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The gasoline market and its players have formed the opinion that crude oil and ethanol can be price determinants, but not profit margins. The margins in refining gasoline is slowing down, 50-cents-per-gallon lower than its year-ago level, according to Lundberg data, and year-to-date is less than half its calendar-year 2007 size. The margin in retailing is losing out too. The retailers, fortunately, have year to date about the same good margin on regular that they had in 2005, 2006 and 2007 (about 11 cents).

In the short term, refiners and retailers need to gain margin unless one of two things happen:

1. crude oil prices plunge, cutting costs for refiners and wholesale gasoline prices for retailers, or

2. demand growth has to resume handsomely which isn’t likely.

With the moving of demand during spring along its normal seasonal curve, the pressure is building up to pass through higher costs. Idle capacity in refineries will need margin incentive to come back, as do the sluggishness in gasoline import levels, to satisfy the upcoming three-month summer demand plateau.

Meanwhile, ethanol which is taking more share of the gasoline market by federal mandate is often underestimated as an input factor by those hazarding a guess in gasoline price projection.

Further forced purchasing by the refiners and marketers of the additive, whose prices have been zooming up of late, with the inclusion of this growing volume in spring refining exacerbates rising processing costs, and giving the motorist fewer miles per gallon at higher prices, are all part of the spring 2008 market.

As one refining industry leader said of ethanol last month at the annual meeting of the National Refining & Petrochemical Association [NPRA], "We don't make it, but we have to sell it." And they would be required to shoulder the cost and pass it on to the consumers who would soon become more aware that they are getting short-changed in terms of miles per gallon.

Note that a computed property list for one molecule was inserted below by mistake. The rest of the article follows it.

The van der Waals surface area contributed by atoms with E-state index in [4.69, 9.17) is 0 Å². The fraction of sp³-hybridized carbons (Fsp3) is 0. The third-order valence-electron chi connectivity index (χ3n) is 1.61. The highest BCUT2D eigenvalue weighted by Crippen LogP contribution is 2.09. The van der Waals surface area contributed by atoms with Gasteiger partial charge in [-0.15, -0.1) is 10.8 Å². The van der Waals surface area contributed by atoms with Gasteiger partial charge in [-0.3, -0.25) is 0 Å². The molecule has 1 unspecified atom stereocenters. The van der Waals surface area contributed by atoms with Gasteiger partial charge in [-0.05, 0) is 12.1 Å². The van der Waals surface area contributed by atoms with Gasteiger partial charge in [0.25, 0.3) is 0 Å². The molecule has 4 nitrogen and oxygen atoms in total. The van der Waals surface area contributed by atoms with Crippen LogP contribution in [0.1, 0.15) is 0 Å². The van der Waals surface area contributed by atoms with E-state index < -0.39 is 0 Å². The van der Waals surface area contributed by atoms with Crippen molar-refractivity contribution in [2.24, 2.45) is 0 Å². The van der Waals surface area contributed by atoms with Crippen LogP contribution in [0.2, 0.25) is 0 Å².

The possibility of street price surge by June of 50 cents to about $3.82 nationally, from ethanol-related rising costs and leading to the increase in industry’s margin. As the anti-oil antics in hearings and other public forums increase along with price and seasonal gasoline demand, those in the hot seat—from dealers to major oil companies—will be hard pressed to explain the multiple ill effects of this tax-subsidized, energy-short, environmentally handicapped, logistics-cost-hiking corn derivative, to defend themselves against the witch hunts.

As NPRA points out, U.S. ethanol has three market fixes: the fuel tax break, the sales mandate and the barrier against Brazilian competitors, courtesy of the federal government. When refining margins recover, as they must, and retailers expand theirs if they can, negative scrutiny of the gasoline industry will intensify. The general public may learn more about the consequences of ethanol's role than ever, in 2008, if politicians and anti-petroleum advocates elicit such information from those they accuse of profiteering.